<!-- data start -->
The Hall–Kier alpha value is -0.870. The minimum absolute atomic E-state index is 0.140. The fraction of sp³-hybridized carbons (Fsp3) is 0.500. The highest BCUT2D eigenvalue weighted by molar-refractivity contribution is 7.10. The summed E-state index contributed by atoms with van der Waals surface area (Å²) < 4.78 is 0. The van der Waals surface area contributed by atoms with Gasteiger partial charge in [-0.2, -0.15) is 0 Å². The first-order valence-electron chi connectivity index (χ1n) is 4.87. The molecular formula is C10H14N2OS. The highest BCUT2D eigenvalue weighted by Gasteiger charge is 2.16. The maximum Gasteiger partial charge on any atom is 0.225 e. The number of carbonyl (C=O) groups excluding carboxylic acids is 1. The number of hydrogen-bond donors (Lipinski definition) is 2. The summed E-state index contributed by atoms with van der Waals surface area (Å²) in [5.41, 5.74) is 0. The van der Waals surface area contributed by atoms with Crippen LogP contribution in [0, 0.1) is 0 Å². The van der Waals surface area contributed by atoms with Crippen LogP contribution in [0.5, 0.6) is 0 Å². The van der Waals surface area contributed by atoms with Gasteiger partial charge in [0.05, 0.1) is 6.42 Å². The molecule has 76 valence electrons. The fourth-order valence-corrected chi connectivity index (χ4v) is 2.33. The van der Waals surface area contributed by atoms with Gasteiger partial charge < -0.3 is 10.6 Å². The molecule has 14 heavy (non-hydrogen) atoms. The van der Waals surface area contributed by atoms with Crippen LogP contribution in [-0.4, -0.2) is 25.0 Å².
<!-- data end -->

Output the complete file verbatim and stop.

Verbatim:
The Hall–Kier alpha value is -0.870. The minimum absolute atomic E-state index is 0.140. The fraction of sp³-hybridized carbons (Fsp3) is 0.500. The highest BCUT2D eigenvalue weighted by molar-refractivity contribution is 7.10. The summed E-state index contributed by atoms with van der Waals surface area (Å²) < 4.78 is 0. The van der Waals surface area contributed by atoms with Gasteiger partial charge in [-0.2, -0.15) is 0 Å². The first-order valence-electron chi connectivity index (χ1n) is 4.87. The molecular formula is C10H14N2OS. The highest BCUT2D eigenvalue weighted by Gasteiger charge is 2.16. The maximum Gasteiger partial charge on any atom is 0.225 e. The number of carbonyl (C=O) groups excluding carboxylic acids is 1. The number of hydrogen-bond donors (Lipinski definition) is 2. The summed E-state index contributed by atoms with van der Waals surface area (Å²) in [5.41, 5.74) is 0. The van der Waals surface area contributed by atoms with Crippen LogP contribution in [0, 0.1) is 0 Å². The van der Waals surface area contributed by atoms with Crippen LogP contribution in [0.5, 0.6) is 0 Å². The van der Waals surface area contributed by atoms with Gasteiger partial charge in [0.05, 0.1) is 6.42 Å². The molecule has 76 valence electrons. The fourth-order valence-corrected chi connectivity index (χ4v) is 2.33. The van der Waals surface area contributed by atoms with Gasteiger partial charge < -0.3 is 10.6 Å². The molecule has 14 heavy (non-hydrogen) atoms. The van der Waals surface area contributed by atoms with Crippen LogP contribution in [-0.4, -0.2) is 25.0 Å².